Saturday, July 25, 2009

Brenda Gonzalez Assignment 3


Unfortunately most countries and their cultures we know and inhabit ourselves have undergone such tumultuous experiences like forced colonization and restructuring of those cultures. Postcolonial theory deals with the outcome of this power struggle, where and how the colonized pick up after the colonizers have left, and the scars or impressions left on the people who’d been dominated and oppressed on their own soil. There are many literary works where a postcolonial scene presents many notions that come with the exhibition which of course lead to a great drama filled with turmoil.

Based on Disgrace by J.M.Coetzee the post colonial theories that stand out more readily are the racist undertones, the separation between races due to language and other reasons, and the protagonists’ view of these parts of South Africa. After living with his daughter Lucy on “the farm” and encountering more callous individuals (than him) with different perceptions, and lifestyles than what he is used to David Lurie makes strong comments about South Africa. After he and Lucy get attacked by 2 men and a boy – all of which are black, obviously underprivileged, and undereducated - he reflects “it happens every day, every hour, every minute…in every quarter of the country. Count yourself lucky…A risk to own anything. Not enough to go around. Too many people… Not human evil, just a vast circulatory system, to whose workings pity and terror are irrelevant. This is how one must see life in this country…” These risks (that wouldn’t exist in a healthy country) of owning rights exist only because of the oppression the colonized (the Africans) have felt; now they are free of restraint and are no longer watched over so closely – crime is much easier under such conditions. In Frantz Fanon’s 1952 book Black Skin, White Masks he says the Black Subject has, as a result, acquired an inferiority complex, which very well can explain why such vandalisms and acts of hatred as well as power have come to be so common. It’s apparent that -whether or not Lurie or Coetzee actually are racist - there is certainly an understanding or knowledge of a separation of races. The white characters, Coetzee, and the narrator describe many of the Africans as uneducated, weasels or rats, there’s uneasiness toward them. “Of the absent Petrus, Ettinger remarks darkly, ‘Not one of them you can trust.’” Where on the other hand Coetzee writes the white “country folk” into the book as friends (or a type of friend) or confidants, people Lurie enjoys and trusts to an extent – but he still belittles them “country life in all its idiot simplicity.” In Yearning: Race, Gender, and Cultural Politics bell hooks states “Postmodernist discourse are often exclusionary even as they call attention to, appropriate even, the experience of ‘difference’ and ‘Otherness’ to provide oppositional political meaning, legitimacy, and immediacy when they are accused of lacking concrete relevance.” and “The idea that there is no meaningful connection between black experience and critical thinking about aesthetics or culture…” Disgrace certainly depicts Africans like Petrus as not having critical thought, he thinks in simple terms – family obligations override even if they rape or steal or murder, even if it affects a close neighbor – in this sense the Africans can in turn be seen as racists. Why had those men and that boy decided to choose Lucy of all women to rape, she certainly feels they did it more out of hate than any other reason.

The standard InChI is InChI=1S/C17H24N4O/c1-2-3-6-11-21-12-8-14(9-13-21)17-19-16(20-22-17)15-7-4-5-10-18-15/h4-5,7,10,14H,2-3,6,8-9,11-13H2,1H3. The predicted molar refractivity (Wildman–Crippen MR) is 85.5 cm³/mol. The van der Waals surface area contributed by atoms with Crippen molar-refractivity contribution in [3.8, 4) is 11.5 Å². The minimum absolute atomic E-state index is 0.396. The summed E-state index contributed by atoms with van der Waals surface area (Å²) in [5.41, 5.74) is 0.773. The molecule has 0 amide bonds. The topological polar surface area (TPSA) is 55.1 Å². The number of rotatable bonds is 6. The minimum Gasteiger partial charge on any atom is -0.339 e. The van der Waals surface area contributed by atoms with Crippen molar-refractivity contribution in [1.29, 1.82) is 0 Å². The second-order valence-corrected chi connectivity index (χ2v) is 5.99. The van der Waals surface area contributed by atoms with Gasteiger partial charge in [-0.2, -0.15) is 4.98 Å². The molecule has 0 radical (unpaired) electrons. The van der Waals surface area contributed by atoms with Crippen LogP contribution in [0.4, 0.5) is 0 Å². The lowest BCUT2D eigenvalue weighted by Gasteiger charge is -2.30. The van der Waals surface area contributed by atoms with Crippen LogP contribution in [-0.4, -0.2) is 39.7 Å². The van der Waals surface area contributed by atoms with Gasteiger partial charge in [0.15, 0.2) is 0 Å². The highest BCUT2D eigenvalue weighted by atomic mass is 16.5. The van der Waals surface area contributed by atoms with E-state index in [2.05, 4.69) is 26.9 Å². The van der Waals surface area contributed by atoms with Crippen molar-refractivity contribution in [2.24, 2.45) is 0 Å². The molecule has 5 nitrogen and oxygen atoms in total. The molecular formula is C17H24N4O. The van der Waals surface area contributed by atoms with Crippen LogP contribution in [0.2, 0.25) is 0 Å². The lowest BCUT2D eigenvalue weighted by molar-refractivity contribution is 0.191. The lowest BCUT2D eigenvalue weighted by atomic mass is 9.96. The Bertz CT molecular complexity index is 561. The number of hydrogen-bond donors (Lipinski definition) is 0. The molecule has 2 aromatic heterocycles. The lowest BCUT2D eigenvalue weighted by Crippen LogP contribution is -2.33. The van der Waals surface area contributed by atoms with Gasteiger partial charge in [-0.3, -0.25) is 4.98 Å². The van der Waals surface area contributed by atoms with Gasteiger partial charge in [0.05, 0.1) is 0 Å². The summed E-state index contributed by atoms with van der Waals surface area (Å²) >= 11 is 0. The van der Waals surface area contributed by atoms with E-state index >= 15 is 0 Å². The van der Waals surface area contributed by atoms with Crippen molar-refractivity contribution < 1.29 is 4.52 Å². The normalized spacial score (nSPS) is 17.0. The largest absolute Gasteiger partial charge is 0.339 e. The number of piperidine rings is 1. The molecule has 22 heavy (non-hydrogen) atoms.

Exploring post Apartheid issues of a country are the postcolonial theorist’s main goal. Postcolonial literary critics search for meaning between the lines of a work of literature set in such a time period and area experiencing the difficulties that com along with the culture struggles. Picking peoples brains based on their works of fiction does however present a difficult subject.


  1. interesting points. Takes a bit to warm up (the opening is rather broad), but you do a nice job folding in the Fanon and the hooks (though I'm not sure quite how the second part of that quote fits). Keep thinking about what Petrus thinks--it seems you've hit on a key thing. That is, we don't really know what Petrus thinks, we simply know that David seems to think he's simple, like all the country people. And at the same time, it's that separation (smart people in the city, stupid people in the country) that he values, thinking it has nothing to do with the power structure of s. africa, or giving value to the 'european' city over the 'african' rural areas...